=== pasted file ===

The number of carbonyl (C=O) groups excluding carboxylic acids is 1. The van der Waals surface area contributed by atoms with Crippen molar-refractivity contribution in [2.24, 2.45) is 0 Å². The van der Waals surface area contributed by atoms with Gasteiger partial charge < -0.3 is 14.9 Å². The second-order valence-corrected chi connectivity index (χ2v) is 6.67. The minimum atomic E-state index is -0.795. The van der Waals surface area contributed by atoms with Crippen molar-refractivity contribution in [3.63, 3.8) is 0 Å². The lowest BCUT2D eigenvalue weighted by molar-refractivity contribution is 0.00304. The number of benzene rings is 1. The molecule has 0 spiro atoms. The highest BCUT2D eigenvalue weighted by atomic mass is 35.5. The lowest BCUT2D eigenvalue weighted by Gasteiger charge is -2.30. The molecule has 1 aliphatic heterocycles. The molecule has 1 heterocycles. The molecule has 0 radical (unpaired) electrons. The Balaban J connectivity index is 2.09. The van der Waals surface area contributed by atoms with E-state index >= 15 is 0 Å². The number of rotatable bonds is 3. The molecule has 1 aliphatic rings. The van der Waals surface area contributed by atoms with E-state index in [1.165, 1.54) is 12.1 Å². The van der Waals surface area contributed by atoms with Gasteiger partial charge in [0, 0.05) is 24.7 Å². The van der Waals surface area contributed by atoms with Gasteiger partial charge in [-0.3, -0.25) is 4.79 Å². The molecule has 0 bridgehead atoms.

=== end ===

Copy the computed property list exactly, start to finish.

The number of carbonyl (C=O) groups excluding carboxylic acids is 1. The van der Waals surface area contributed by atoms with Crippen molar-refractivity contribution in [2.24, 2.45) is 0 Å². The van der Waals surface area contributed by atoms with Gasteiger partial charge < -0.3 is 14.9 Å². The second-order valence-corrected chi connectivity index (χ2v) is 6.67. The minimum atomic E-state index is -0.795. The van der Waals surface area contributed by atoms with Crippen molar-refractivity contribution in [3.63, 3.8) is 0 Å². The lowest BCUT2D eigenvalue weighted by molar-refractivity contribution is 0.00304. The number of benzene rings is 1. The molecule has 0 spiro atoms. The highest BCUT2D eigenvalue weighted by atomic mass is 35.5. The lowest BCUT2D eigenvalue weighted by Gasteiger charge is -2.30. The molecule has 1 aliphatic heterocycles. The molecule has 1 heterocycles. The molecule has 0 radical (unpaired) electrons. The Balaban J connectivity index is 2.09. The van der Waals surface area contributed by atoms with E-state index >= 15 is 0 Å². The number of rotatable bonds is 3. The molecule has 1 aliphatic rings. The van der Waals surface area contributed by atoms with E-state index in [1.165, 1.54) is 12.1 Å². The van der Waals surface area contributed by atoms with Gasteiger partial charge in [0, 0.05) is 24.7 Å². The van der Waals surface area contributed by atoms with Gasteiger partial charge in [-0.3, -0.25) is 4.79 Å². The molecule has 0 bridgehead atoms.